Former Vice President Al Gore told The Hollywood Reporter his 2006 film “An Inconvenient Truth” actually underestimated how serious global warming would be — despite all the patently false predictions he made in the film.
“I wish the film had over-estimated the seriousness of the crisis, but unfortunately it actually underestimated how serious it is,” Gore told THR in an interview Thursday, just days before the 10th anniversary of his film.
“But on the positive side, solutions are now being developed so quickly that there is real cause for hope and optimism,” Gore said.
Gore’s 2006 film claimed global warming was the greatest challenge facing mankind, and that human-produced carbon dioxide emissions were pushing the Earth towards an ecological disaster. The film even won Gore and his crew two Oscars in 2007, and the movie revitalized Gore’s political relevance.
But did Gore’s film actually “underestimate” the seriousness of global warming? The Daily Caller News Foundation re-watched “An Inconvenient Truth” in early May to see how well his predictions fared after a decade.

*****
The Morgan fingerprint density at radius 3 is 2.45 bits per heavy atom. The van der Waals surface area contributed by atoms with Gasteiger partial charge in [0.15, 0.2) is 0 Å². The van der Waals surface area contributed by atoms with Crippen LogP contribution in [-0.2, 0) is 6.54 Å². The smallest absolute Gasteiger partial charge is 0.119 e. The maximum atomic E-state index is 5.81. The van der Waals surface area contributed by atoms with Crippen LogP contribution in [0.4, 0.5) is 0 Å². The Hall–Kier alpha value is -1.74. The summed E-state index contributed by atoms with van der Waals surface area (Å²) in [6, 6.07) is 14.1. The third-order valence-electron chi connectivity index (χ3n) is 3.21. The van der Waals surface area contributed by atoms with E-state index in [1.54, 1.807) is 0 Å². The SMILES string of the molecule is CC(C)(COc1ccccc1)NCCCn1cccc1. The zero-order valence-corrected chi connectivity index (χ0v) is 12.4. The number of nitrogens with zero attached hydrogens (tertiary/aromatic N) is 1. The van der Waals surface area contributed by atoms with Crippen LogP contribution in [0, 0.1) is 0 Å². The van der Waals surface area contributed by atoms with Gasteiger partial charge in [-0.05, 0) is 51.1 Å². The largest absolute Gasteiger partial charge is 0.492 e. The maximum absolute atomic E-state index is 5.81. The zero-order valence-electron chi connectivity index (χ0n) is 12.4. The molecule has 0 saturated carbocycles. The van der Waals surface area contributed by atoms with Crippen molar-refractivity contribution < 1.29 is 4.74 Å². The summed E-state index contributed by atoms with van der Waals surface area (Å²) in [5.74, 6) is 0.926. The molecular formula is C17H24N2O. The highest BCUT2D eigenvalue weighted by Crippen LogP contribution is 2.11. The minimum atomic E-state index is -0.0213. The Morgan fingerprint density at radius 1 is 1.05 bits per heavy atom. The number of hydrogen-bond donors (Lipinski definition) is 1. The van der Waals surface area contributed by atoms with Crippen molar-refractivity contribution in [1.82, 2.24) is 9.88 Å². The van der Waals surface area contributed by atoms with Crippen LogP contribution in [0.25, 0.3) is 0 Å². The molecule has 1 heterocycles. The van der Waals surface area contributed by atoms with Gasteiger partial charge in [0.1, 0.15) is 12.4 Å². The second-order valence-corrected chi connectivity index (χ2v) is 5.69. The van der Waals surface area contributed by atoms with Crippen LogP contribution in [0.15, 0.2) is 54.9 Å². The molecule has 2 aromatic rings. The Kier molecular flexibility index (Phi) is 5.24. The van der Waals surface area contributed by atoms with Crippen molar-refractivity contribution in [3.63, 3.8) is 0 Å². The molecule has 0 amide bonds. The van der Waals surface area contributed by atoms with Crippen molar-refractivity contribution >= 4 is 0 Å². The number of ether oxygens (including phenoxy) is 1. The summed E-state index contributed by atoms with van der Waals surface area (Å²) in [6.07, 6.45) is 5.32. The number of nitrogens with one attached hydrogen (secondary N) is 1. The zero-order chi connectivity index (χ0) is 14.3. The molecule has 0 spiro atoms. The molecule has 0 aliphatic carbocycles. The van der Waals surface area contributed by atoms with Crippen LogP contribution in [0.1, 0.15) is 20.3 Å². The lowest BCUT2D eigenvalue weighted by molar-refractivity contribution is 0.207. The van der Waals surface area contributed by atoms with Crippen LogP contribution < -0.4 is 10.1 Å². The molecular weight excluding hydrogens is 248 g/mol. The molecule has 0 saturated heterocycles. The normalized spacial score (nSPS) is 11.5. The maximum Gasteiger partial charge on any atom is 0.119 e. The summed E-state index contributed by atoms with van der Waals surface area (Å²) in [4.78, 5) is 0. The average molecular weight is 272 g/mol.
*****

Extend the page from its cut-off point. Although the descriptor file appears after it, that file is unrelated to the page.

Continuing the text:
Our conclusion: Gore is still alarmingly wrong.
TheDCNF pointed out Gore’s top five failed predictions (there were more, we just didn’t want to publish a novel). Some of his more famous predictions, including that Mount Kilimanjaro would have no snow by 2016, were hilariously incorrect — and, yes, Kilimanjaro still has snow.
But that didn’t stop Gore from playing up his film’s success when interviewed by THR. For example, Gore bragged about his expertise on the connection between global warming and extreme weather.
“All 50 of the state insurance commissioners were meeting in New Orleans and had invited me to make a presentation on the linkage between hurricanes and the climate crisis,” he said. “It was scheduled for the very day that Hurricane Katrina ended up slamming into New Orleans.”
Those insurance commissioners probably regret paying Gore to explain global warming to them since there’s not a lot of evidence global warming has caused the weather to become more extreme.
The Intergovernmental Panel on Climate Change’s (IPCC) data doesn’t even support Gore’s claim. The IPCC found in 2013 there “is limited evidence of changes in extremes associated with other climate variables since the mid-20th century.”
The IPCC also found “no significant observed trends in global tropical cyclone frequency over the past century” and “[n]o robust trends in annual numbers of tropical storms, hurricanes and major hurricanes counts have been identified over the past 100 years in the North Atlantic basin.”
Gore should take these findings seriously since he shared the Nobel Prize in 2007 with the IPCC for raising awareness about global warming.
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